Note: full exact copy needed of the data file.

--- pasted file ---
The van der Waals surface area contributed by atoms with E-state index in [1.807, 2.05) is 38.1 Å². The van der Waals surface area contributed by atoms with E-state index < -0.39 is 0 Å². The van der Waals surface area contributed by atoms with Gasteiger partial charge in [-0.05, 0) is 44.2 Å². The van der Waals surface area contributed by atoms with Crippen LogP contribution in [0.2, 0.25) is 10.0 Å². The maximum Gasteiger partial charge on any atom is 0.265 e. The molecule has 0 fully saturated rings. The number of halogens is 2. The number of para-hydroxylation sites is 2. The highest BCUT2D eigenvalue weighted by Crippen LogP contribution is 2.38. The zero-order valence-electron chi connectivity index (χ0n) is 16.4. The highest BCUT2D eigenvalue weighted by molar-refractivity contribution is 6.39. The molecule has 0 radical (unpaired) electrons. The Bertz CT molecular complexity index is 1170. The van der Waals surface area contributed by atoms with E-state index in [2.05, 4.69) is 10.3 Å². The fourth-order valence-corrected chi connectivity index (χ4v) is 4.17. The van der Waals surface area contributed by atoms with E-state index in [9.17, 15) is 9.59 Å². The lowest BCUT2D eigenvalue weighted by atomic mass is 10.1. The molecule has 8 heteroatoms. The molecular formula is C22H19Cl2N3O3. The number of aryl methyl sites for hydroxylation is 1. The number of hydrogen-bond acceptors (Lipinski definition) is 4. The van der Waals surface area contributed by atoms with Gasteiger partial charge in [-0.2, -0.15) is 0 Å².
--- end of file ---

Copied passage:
The van der Waals surface area contributed by atoms with E-state index in [1.807, 2.05) is 38.1 Å². The van der Waals surface area contributed by atoms with E-state index < -0.39 is 0 Å². The van der Waals surface area contributed by atoms with Gasteiger partial charge in [-0.05, 0) is 44.2 Å². The van der Waals surface area contributed by atoms with Crippen LogP contribution in [0.2, 0.25) is 10.0 Å². The maximum Gasteiger partial charge on any atom is 0.265 e. The molecule has 0 fully saturated rings. The number of halogens is 2. The number of para-hydroxylation sites is 2. The highest BCUT2D eigenvalue weighted by Crippen LogP contribution is 2.38. The zero-order valence-electron chi connectivity index (χ0n) is 16.4. The highest BCUT2D eigenvalue weighted by molar-refractivity contribution is 6.39. The molecule has 0 radical (unpaired) electrons. The Bertz CT molecular complexity index is 1170. The van der Waals surface area contributed by atoms with E-state index in [2.05, 4.69) is 10.3 Å². The fourth-order valence-corrected chi connectivity index (χ4v) is 4.17. The van der Waals surface area contributed by atoms with E-state index in [9.17, 15) is 9.59 Å². The lowest BCUT2D eigenvalue weighted by atomic mass is 10.1. The molecule has 8 heteroatoms. The molecular formula is C22H19Cl2N3O3. The number of aryl methyl sites for hydroxylation is 1. The number of hydrogen-bond acceptors (Lipinski definition) is 4. The van der Waals surface area contributed by atoms with Gasteiger partial charge in [-0.2, -0.15) is 0 Å².